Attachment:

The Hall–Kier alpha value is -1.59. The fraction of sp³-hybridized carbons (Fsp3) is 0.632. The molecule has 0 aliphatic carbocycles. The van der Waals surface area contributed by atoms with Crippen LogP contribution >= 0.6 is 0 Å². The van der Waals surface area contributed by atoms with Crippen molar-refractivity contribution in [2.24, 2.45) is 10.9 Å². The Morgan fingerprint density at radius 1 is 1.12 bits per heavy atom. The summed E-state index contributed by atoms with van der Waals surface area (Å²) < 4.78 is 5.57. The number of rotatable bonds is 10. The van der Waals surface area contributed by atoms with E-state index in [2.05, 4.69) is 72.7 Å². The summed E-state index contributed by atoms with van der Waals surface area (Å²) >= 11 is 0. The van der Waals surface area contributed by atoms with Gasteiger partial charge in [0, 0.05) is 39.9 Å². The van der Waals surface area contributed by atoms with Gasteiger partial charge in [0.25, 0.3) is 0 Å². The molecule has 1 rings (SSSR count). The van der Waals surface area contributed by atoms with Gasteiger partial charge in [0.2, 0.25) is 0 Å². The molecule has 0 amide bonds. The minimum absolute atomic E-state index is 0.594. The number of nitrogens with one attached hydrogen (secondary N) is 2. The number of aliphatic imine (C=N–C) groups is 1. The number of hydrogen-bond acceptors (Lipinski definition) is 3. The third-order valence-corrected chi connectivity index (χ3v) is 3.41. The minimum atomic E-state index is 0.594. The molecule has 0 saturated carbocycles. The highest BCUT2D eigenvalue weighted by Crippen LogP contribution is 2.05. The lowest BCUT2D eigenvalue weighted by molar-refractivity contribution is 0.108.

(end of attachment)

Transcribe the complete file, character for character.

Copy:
The Hall–Kier alpha value is -1.59. The fraction of sp³-hybridized carbons (Fsp3) is 0.632. The molecule has 0 aliphatic carbocycles. The van der Waals surface area contributed by atoms with Crippen LogP contribution >= 0.6 is 0 Å². The van der Waals surface area contributed by atoms with Crippen molar-refractivity contribution in [2.24, 2.45) is 10.9 Å². The Morgan fingerprint density at radius 1 is 1.12 bits per heavy atom. The summed E-state index contributed by atoms with van der Waals surface area (Å²) < 4.78 is 5.57. The number of rotatable bonds is 10. The van der Waals surface area contributed by atoms with E-state index in [2.05, 4.69) is 72.7 Å². The summed E-state index contributed by atoms with van der Waals surface area (Å²) >= 11 is 0. The van der Waals surface area contributed by atoms with Gasteiger partial charge in [0, 0.05) is 39.9 Å². The van der Waals surface area contributed by atoms with Gasteiger partial charge in [0.25, 0.3) is 0 Å². The molecule has 1 rings (SSSR count). The van der Waals surface area contributed by atoms with Gasteiger partial charge in [0.2, 0.25) is 0 Å². The molecule has 0 amide bonds. The minimum absolute atomic E-state index is 0.594. The number of nitrogens with one attached hydrogen (secondary N) is 2. The number of aliphatic imine (C=N–C) groups is 1. The number of hydrogen-bond acceptors (Lipinski definition) is 3. The third-order valence-corrected chi connectivity index (χ3v) is 3.41. The minimum atomic E-state index is 0.594. The molecule has 0 saturated carbocycles. The highest BCUT2D eigenvalue weighted by Crippen LogP contribution is 2.05. The lowest BCUT2D eigenvalue weighted by molar-refractivity contribution is 0.108.